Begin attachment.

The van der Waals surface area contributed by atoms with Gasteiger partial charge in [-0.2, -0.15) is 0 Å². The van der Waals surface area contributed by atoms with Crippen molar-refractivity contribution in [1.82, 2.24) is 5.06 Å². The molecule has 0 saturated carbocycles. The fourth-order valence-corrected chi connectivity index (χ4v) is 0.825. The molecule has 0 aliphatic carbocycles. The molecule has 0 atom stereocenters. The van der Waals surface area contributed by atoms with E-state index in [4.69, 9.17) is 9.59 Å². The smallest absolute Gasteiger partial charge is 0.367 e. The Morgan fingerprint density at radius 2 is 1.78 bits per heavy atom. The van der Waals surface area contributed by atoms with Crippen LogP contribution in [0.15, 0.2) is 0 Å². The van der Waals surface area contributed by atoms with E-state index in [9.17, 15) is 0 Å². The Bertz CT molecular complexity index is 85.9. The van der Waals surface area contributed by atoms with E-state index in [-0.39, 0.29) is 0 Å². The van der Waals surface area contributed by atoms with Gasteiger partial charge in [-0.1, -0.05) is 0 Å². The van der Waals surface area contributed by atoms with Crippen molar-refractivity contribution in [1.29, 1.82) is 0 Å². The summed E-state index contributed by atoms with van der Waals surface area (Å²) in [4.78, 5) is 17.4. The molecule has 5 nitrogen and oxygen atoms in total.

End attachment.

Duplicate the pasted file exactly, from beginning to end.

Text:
The van der Waals surface area contributed by atoms with Gasteiger partial charge in [-0.2, -0.15) is 0 Å². The van der Waals surface area contributed by atoms with Crippen molar-refractivity contribution in [1.82, 2.24) is 5.06 Å². The molecule has 0 saturated carbocycles. The fourth-order valence-corrected chi connectivity index (χ4v) is 0.825. The molecule has 0 aliphatic carbocycles. The molecule has 0 atom stereocenters. The van der Waals surface area contributed by atoms with E-state index in [4.69, 9.17) is 9.59 Å². The smallest absolute Gasteiger partial charge is 0.367 e. The Morgan fingerprint density at radius 2 is 1.78 bits per heavy atom. The van der Waals surface area contributed by atoms with Crippen LogP contribution in [0.15, 0.2) is 0 Å². The van der Waals surface area contributed by atoms with E-state index in [9.17, 15) is 0 Å². The Bertz CT molecular complexity index is 85.9. The van der Waals surface area contributed by atoms with E-state index in [-0.39, 0.29) is 0 Å². The van der Waals surface area contributed by atoms with Gasteiger partial charge in [-0.1, -0.05) is 0 Å². The van der Waals surface area contributed by atoms with Crippen molar-refractivity contribution in [1.29, 1.82) is 0 Å². The summed E-state index contributed by atoms with van der Waals surface area (Å²) in [4.78, 5) is 17.4. The molecule has 5 nitrogen and oxygen atoms in total.